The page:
In a world where whistleblowers reveal more and more about our overreaching government every day, the president defends his surveillance state and bureaucracy runs amok getting bigger and bigger, it’s good to have movies like Red 2 to poke fun at it all.
The film is available on home video Nov. 26, and you will all be better for it if you decide to join in on the laughs.
The first Red film found Frank Moses (Bruce Willis) being marked as Retired and Extremely Dangerous and the CIA coming after him and his band of misfit friends portrayed by Helen Mirren, John Malkovich and Morgan Freeman. There was also a love story involving Mary-Louise Parker. It was all modern day good fun and audiences responded well. Naturally, a sequel was greenlit and the world was rewarded with Red 2.
I could do a run down of the plot, but we all know that it’s a MacGuffin. The real fun comes from the cast. Willis, Parker, Mirren and Malkovich are all back and new additions include Anthony Hopkins, Byung-hun Lee and Catherine Zeta-Jones. Yes, it’s one of the stranger ensembles to ever be assembled but also one of the most interesting.
In Red 2 Frank Moses finds himself being set up once more, and there’s a price on his head … again. Retirement is not kind for this man.
What’s so enjoyable about the Red franchise, especially the sequel, is that’s it’s an action comedy that works in the context of modern day. Meaning that the film is never more than mindless entertainment (as opposed to politically motivated), but the humor comes from poking fun at endless bureaucracy, covert ops, government spying, etc. If you’re caught up with the headlines of the day then Red 2 is all the more fun.
For a sequel, Red 2 is surprisingly fresh and well made. The screenplay by Jon and Erich Hoeber contains plenty of lines you won’t soon forget including exchanges like one where Moses gets angry at Marvin (Malkovich) for giving Sarah (Parker) a gun to which Marvin replies, “well it is America, Frank.” There’s plenty more memorable and tongue in cheek moments like that, that people of any political leaning can draw humor from.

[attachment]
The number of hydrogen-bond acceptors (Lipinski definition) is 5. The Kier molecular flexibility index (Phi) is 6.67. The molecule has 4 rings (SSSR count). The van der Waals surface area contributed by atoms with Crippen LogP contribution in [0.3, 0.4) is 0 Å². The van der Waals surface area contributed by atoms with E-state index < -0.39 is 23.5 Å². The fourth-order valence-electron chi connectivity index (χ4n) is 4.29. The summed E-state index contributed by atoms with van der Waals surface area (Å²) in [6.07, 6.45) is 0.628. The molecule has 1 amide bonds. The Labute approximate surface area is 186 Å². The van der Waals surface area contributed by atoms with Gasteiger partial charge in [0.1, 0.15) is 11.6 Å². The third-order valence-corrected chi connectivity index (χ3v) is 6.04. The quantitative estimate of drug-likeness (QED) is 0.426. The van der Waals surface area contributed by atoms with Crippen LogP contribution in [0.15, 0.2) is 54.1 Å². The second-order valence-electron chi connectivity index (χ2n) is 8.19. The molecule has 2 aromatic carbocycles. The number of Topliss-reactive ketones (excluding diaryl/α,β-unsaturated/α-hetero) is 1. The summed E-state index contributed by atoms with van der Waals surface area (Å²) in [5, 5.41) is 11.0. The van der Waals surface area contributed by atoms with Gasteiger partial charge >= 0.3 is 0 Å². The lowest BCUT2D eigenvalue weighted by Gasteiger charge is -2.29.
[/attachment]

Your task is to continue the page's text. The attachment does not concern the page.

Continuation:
Director Dean Parisot creates an extremely entertaining film by finding the right balance between humor and action. Both are treated well enough, and seriously enough, so that Red 2 ends up being the perfect kind of movie you want to watch during a night in. The film’s only real fault lies in an overall problem with the franchise. There seems to be an obsession with slow-motion car moments that defy logic and take you out of the moment as you feel like you may be watching a cartoon. The first Red had one of these moments, the sequel naturally has two.
Willis is always game and finds the right tone between action hero and romantic dolt, Malkovich is laugh out loud funny like always, Parker provides a real human touch to the proceedings, Mirren is beyond a joy to watch as she pokes fun at her public image and the new cast members bring a refreshing taste to the film as well especially Hopkins who gives one of his most playful and enjoyable performances ever.
The Blu-ray combo pack is a worthy purchase for fans of the franchise. It includes an informative and fun multi-part making of documentary titled The Red 2 Experience. Also included in the pack are deleted scenes and a gag reel.
Red 2 finds humor in the ways of the modern world. There’s action, romance and intelligent situations anyone frustrated with today’s politics can find plenty of laughter from.